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Making Chicken Stock

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Making Chicken Stock

Ann Stoll

If there is one thing that I'm so glad I learned how to do and that is making my own stocks. Filling your home with the mouth watering aromas of homemade stock is simple and oh so healthy! 

All you need is a big crock pot, fresh, preferably organic, veggies, and the meat of your choosing. Today's focus will be chicken stock. For me, meat selection is key. I'll be honest by stating up front that I'm a food snob. For my stocks, I will have nothing less than at least a store bought organic free range chicken. In reality, I do know what that actually means and it's not all that great. My first and usually only choice, is our own home-grown chicken that is truly raised on fresh grass and allowed to eat a natural diet along with organic grains. Plenty of fresh air and sunshine. I firmly believe, that this makes for the very BEST meat. So full of flavor and not like the bland chicken you get in the store. Ok, rant over. Don't get me wrong, use what you have and can afford. I'm all about that. But since we have the means and resources to raise our own, we will. 

So let's get to it.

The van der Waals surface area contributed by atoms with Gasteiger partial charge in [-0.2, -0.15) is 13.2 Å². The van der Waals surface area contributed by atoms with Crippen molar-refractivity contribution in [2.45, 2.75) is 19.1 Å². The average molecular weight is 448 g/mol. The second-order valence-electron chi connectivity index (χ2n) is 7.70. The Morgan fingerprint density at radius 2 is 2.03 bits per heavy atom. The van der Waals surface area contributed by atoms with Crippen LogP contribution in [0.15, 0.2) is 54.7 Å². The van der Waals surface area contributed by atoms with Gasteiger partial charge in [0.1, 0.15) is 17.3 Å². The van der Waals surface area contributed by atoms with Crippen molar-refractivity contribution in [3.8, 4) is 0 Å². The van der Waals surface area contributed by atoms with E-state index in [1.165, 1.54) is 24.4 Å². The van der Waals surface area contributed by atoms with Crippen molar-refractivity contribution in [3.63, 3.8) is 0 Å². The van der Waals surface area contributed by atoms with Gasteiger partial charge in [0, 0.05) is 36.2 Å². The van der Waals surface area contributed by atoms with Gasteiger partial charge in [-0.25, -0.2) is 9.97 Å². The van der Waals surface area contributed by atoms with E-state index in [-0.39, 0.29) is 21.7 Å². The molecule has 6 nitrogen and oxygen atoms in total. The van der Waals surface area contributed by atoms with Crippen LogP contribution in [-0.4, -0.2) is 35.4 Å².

I like to use the backs from a whole chicken, but you can also use the feet, neck and any other parts you might not enjoy eating. I will also use the carcass after baking a whole chicken and removing the meat. Just don't pick it too clean. Place your chicken in the crockpot. 

Grab three or four carrots, an onion or two, several celery stalks and leave the leaves on the stalks. depending on the time of year, I may add lots of garlic cloves and ginger root for the cold/flu season. Add this to the chicken in the pot. 

Fill with water until about an inch from the top and then cover. Turn on high and get the stock heated up. When it gets to cooking stage in a few hours, turn the pot to low. Now this next part is another key part to the process. You are now going to let that pot simmer for 24 hours or so. You read it correctly. Let that baby simmer a long time!

Here's s the deal. By allowing the stock to stew for a long time causes all the nutrients in the bones to release into the water. When this is done, the chicken bones will almost dissolve in your hand. You can easily Amish the with your fingers. This is how you know you have something really good there. 

After the time is completed, strain your stock into containers and freeze. It's up to you what to do with what's left over. I have made soup with the veggies, but there is really nothing left of the or the chicken. They don't have any flavor left and will be mushy, but it's fine to eat. All that good stuff is now in your stock.  

100% natural. No artificial flavors or colors. And you made it. How about that! Use this stock in place of that store bought stuff. You'll never go back. 

Ps. I did once in a pinch buy some and it was hideous. I'm so use to my yummy homemade stock that what I bought was over salty and tasteless. FYI. It's with it. And it's easy.